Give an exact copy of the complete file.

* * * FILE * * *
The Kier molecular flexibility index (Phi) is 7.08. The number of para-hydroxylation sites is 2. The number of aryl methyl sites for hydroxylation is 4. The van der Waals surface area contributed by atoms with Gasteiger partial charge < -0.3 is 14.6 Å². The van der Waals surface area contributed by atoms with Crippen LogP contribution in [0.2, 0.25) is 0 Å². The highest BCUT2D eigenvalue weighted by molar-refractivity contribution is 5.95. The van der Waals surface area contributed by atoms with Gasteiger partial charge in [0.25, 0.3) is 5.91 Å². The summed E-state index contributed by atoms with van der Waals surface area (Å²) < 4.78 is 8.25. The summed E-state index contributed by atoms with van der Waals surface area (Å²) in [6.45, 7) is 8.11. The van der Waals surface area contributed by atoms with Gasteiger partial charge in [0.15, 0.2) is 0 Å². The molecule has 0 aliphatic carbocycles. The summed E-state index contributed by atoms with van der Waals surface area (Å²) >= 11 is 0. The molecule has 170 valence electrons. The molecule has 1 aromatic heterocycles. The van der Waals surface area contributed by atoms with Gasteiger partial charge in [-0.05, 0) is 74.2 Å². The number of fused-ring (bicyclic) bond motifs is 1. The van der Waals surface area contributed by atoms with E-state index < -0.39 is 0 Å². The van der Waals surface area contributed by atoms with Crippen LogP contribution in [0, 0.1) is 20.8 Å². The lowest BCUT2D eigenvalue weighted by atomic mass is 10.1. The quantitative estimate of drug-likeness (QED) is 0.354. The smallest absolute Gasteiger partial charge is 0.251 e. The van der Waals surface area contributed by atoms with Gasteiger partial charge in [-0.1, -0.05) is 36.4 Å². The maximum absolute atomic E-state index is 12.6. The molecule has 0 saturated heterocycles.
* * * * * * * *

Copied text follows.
The Kier molecular flexibility index (Phi) is 7.08. The number of para-hydroxylation sites is 2. The number of aryl methyl sites for hydroxylation is 4. The van der Waals surface area contributed by atoms with Gasteiger partial charge < -0.3 is 14.6 Å². The van der Waals surface area contributed by atoms with Crippen LogP contribution in [0.2, 0.25) is 0 Å². The highest BCUT2D eigenvalue weighted by molar-refractivity contribution is 5.95. The van der Waals surface area contributed by atoms with Gasteiger partial charge in [0.25, 0.3) is 5.91 Å². The summed E-state index contributed by atoms with van der Waals surface area (Å²) < 4.78 is 8.25. The summed E-state index contributed by atoms with van der Waals surface area (Å²) in [6.45, 7) is 8.11. The van der Waals surface area contributed by atoms with Gasteiger partial charge in [0.15, 0.2) is 0 Å². The molecule has 0 aliphatic carbocycles. The summed E-state index contributed by atoms with van der Waals surface area (Å²) >= 11 is 0. The molecule has 170 valence electrons. The molecule has 1 aromatic heterocycles. The van der Waals surface area contributed by atoms with Gasteiger partial charge in [-0.05, 0) is 74.2 Å². The number of fused-ring (bicyclic) bond motifs is 1. The van der Waals surface area contributed by atoms with E-state index < -0.39 is 0 Å². The van der Waals surface area contributed by atoms with Crippen LogP contribution in [0, 0.1) is 20.8 Å². The lowest BCUT2D eigenvalue weighted by atomic mass is 10.1. The quantitative estimate of drug-likeness (QED) is 0.354. The smallest absolute Gasteiger partial charge is 0.251 e. The van der Waals surface area contributed by atoms with Gasteiger partial charge in [-0.1, -0.05) is 36.4 Å². The maximum absolute atomic E-state index is 12.6. The molecule has 0 saturated heterocycles.